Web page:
Now, it is clear the alcohol ban certainly has reduced trauma accidents in hospitals. But Dlamini Zuma fails to disaggregate the numbers sufficiently to show this intervention in people’s lives — banning alcohol — is justified by the specific evidence.

‘Constitutionally unsound’

Interestingly, Dlamini Zuma claimed that she did consider “less stringent” measures — she just chose not to implement them. “Experience has shown that less restrictions imposed during level 3, when Covid-19 cases were comparatively lower, were not as effective … as an outright temporary prohibition,” she says.

The wine industry, which contributes R40bn to SA’s GDP and employs 300,000 people, has been counting the cost of her decision.

Even though provinces like the Western Cape aren’t seeing a spike in new infections, Dlamini Zuma argues it won’t be practical to implement province-by-province restrictions.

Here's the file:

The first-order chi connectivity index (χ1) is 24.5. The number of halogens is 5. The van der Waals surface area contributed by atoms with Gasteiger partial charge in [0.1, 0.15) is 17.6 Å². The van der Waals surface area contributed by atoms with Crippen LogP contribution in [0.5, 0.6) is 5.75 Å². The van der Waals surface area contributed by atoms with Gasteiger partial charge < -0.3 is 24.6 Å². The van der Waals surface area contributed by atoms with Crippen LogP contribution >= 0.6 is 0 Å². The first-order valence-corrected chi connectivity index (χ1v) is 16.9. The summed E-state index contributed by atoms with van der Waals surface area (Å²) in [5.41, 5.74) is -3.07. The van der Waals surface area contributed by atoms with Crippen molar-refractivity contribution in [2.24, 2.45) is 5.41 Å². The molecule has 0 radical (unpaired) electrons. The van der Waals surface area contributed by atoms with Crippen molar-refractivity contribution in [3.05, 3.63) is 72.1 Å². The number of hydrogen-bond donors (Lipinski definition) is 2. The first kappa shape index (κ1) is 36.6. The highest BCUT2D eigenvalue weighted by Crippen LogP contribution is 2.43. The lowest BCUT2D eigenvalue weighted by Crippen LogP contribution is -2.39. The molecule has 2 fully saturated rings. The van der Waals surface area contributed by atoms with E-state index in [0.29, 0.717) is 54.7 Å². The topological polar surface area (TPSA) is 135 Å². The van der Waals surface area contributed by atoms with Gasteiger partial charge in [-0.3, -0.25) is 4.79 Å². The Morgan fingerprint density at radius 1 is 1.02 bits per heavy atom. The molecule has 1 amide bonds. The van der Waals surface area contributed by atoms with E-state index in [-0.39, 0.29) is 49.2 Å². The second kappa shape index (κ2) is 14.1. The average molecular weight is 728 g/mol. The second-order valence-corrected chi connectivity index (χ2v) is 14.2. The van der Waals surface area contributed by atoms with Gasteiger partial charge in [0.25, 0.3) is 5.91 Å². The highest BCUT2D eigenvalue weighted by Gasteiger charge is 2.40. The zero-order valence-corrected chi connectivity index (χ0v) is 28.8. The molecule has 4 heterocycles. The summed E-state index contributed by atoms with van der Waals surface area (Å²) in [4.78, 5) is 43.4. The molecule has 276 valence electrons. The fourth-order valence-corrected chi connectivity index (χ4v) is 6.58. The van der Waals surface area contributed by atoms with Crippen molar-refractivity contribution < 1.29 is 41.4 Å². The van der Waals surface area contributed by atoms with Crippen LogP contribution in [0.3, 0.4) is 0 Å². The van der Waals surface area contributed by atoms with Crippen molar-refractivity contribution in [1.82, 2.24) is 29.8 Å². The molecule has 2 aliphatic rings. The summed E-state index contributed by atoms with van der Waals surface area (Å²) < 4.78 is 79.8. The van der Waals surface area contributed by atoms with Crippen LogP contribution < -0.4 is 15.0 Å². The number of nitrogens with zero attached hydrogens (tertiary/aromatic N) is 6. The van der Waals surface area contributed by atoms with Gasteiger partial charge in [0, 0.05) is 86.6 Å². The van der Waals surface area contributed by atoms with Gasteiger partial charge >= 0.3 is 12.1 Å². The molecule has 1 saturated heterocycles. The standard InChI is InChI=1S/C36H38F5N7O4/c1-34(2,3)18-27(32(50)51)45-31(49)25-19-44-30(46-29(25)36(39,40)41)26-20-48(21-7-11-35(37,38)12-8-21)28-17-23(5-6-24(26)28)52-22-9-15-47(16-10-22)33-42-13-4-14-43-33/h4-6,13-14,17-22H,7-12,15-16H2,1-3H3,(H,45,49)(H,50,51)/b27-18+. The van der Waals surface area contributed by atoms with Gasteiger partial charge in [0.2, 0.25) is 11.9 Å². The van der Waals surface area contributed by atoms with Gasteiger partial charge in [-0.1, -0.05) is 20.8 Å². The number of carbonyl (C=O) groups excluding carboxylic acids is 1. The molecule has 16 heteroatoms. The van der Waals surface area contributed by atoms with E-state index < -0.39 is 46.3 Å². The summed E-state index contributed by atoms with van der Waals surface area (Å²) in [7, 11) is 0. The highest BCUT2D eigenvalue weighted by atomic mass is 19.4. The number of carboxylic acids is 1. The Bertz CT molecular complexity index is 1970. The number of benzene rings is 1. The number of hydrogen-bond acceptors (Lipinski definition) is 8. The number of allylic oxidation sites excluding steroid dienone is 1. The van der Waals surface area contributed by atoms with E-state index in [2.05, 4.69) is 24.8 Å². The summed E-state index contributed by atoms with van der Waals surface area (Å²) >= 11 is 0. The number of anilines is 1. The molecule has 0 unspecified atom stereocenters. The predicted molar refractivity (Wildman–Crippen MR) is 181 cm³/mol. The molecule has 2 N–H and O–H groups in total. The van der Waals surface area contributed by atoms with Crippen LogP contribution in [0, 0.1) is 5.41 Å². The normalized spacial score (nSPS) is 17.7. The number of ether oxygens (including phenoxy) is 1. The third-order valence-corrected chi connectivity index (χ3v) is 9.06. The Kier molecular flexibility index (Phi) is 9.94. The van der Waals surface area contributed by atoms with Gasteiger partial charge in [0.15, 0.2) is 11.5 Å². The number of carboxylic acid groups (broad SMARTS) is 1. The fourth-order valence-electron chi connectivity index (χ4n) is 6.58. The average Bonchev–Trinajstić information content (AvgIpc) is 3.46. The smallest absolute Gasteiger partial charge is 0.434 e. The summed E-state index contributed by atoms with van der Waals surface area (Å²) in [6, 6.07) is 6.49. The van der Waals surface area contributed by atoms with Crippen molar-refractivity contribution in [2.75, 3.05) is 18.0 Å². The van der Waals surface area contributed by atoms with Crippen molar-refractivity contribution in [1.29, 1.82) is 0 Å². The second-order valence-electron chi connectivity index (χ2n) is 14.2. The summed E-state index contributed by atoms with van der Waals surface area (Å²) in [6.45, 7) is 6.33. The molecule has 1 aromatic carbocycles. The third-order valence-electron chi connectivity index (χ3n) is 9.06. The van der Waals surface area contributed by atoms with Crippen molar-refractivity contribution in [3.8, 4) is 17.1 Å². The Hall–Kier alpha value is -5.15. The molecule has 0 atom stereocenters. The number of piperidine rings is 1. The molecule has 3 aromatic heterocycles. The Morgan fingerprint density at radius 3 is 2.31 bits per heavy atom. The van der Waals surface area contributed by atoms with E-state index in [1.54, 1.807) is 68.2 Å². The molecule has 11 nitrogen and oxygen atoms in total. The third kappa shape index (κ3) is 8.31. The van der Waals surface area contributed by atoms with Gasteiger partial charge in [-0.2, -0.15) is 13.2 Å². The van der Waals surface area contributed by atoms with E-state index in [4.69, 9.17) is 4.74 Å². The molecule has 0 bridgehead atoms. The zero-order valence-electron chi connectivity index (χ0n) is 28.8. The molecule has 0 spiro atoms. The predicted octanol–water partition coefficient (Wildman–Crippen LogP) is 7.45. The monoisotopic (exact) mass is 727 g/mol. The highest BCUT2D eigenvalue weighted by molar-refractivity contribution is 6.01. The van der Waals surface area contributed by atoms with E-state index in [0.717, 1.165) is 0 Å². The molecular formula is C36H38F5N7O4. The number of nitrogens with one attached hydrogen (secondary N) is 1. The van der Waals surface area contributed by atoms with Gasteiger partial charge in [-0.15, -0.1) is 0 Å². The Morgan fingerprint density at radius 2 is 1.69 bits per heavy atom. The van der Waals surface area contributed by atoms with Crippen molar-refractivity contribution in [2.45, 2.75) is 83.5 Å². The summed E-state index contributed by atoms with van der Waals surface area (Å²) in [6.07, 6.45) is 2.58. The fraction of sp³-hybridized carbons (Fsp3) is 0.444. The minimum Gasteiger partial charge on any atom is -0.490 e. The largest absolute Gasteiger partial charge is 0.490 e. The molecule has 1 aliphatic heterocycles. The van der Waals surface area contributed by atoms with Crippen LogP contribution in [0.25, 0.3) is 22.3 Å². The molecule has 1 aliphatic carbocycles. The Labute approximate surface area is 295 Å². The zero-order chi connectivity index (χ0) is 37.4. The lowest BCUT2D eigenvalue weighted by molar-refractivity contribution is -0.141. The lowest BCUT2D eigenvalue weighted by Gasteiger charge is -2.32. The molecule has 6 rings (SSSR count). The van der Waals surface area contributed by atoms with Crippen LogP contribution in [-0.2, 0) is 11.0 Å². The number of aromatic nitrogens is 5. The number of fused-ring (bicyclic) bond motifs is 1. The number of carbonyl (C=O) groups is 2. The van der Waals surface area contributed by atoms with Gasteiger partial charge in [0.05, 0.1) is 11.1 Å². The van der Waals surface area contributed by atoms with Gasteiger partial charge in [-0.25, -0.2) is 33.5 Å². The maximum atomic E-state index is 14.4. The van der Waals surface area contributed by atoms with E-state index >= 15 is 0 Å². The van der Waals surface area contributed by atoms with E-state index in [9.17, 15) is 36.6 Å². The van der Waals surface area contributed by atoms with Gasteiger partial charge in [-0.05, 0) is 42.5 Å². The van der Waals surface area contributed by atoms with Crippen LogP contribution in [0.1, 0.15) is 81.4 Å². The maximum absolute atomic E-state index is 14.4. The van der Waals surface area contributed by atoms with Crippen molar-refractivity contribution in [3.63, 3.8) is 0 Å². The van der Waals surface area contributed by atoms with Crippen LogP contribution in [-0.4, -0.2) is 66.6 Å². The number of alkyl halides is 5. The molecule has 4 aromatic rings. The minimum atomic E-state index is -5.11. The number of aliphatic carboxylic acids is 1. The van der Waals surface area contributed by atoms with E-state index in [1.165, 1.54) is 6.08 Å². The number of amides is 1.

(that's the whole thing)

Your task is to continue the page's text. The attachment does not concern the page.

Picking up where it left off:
But Rossouw replies that the constitution itself creates a system where alcohol sales are regulated on a provincial basis. “The minister and her alleged experts were thus clearly ignorant of the constitution and the structure imposed therein, or chose to ignore it. And this is another reason why the impugned regulations are constitutionally unsound,” he says.

Also, while Dlamini Zuma says she threw the industry a bone by allowing wine exports, the farmers say this is scant help.

Jean Engelbrecht, MD of Rust en Vrede, says Dlamini Zuma’s argument is premised on a “misunderstanding of the wine export industry”.

Exports were banned during the initial lockdown, which led to foreign customers cancelling orders. For example, says Engelbrecht, 100 Swedish state-owned stores cancelled their orders with his farm.

“Lost sales and lost [shelf] space cannot be won back in a normal business cycle and will remain lost for many years to come,” he says.

The upshot: of 174 people who worked at Rust en Vrede before the lockdown, 108 are now out of work.

‘Least restrictive measures’